Seeing Science in the Everyday: Glow Sticks That Detect Cancer
Researchers are using the same chemical processes behind glow sticks to make better tools to diagnose cancer.
The same science behind glow sticks and the crime scene chemical luminol – which glows blue in the presence of blood – is now being used to develop cutting-edge tools to detect cancer and other medical diagnoses.
When you snap a glow stick, two liquids inside the plastic tube come into contact, setting off a chemical reaction that emits energy in the form of light. This process is known as chemiluminescence (CL).
Researchers at Tel Aviv University in Israel have developed a new method using “glow stick” science to test for signs of cancer cells. Their new diagnostic tool produces light that is 3,000 times brighter than current CL methods and is safe to use in living cells. “Chemiluminescence is considered one of the most sensitive methods used in diagnostic testing,” said Professor Doron Shabat of TAU’s School of Chemistry in a press release. “We have developed a method to prepare highly efficient compounds that emit light upon contact with a specific protein or chemical.”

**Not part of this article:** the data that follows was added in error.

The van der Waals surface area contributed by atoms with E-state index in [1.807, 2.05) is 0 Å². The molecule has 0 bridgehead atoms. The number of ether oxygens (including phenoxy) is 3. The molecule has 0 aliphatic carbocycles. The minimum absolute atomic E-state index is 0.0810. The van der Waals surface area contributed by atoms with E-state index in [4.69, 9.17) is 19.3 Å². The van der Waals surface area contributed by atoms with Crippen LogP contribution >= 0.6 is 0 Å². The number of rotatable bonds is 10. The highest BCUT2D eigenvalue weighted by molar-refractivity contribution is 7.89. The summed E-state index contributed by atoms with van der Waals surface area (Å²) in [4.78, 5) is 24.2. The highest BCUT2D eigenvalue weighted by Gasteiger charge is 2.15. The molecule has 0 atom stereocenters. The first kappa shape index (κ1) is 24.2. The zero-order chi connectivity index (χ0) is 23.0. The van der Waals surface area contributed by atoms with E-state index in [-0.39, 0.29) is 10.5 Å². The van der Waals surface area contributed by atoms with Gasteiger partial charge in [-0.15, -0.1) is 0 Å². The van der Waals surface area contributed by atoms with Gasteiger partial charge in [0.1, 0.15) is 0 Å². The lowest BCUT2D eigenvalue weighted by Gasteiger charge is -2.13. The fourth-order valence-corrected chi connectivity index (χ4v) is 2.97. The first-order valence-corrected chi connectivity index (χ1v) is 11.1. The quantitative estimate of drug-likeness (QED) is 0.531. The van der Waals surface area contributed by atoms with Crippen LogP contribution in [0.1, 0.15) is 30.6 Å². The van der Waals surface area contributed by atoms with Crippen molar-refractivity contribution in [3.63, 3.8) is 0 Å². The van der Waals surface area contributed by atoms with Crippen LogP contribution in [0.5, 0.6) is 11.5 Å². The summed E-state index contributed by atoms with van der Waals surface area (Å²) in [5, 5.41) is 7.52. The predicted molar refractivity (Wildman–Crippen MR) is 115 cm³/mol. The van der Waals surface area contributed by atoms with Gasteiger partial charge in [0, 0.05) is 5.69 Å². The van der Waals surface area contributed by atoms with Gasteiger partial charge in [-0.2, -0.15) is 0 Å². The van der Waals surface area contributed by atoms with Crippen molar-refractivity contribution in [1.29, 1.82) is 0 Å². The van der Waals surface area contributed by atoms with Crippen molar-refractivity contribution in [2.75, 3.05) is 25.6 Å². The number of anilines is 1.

Early detection of cancer is an important factor in treatment success and survival. These highly sensitive diagnostic tools not only offer the potential to detect cancer at earlier stages, but they also can be used to monitor progress in cancer patients as they undergo chemotherapy and radiation. Researchers are exploring CL techniques that would possibly detect cancer cells that have metastasized, or traveled from the primary tumor to the blood and lymphatic vessels. Other CL-tools can be used to test for cancer biomarkers — a sign or process that indicates cancer — such as the enzyme telomerase, which indicates that cells are dividing rapidly, a possible early sign of cancer.
A Brighter Light
The Tel Aviv researchers developed an improved probe by figuring out how to prevent the energy loss that occurred when chemicals reacted. Currently available CL methods include an emitter molecule, which detects the enzyme or other protein of interest, and two other ingredients that amplify the light, but when these substances interact, energy is lost. By adding two key atoms, researchers created a molecule that was more efficient and emits a brighter light than currently available probes.
Their tool has since been used to measure the activity of various enzymes and to image cells by microscopy. As advances in CL continue, they offer promising new tools for the early detection of cancer.
So, next time you wave a light stick glowing in the dark, remember that this same chemical process is part of research to better diagnose and understand cancer.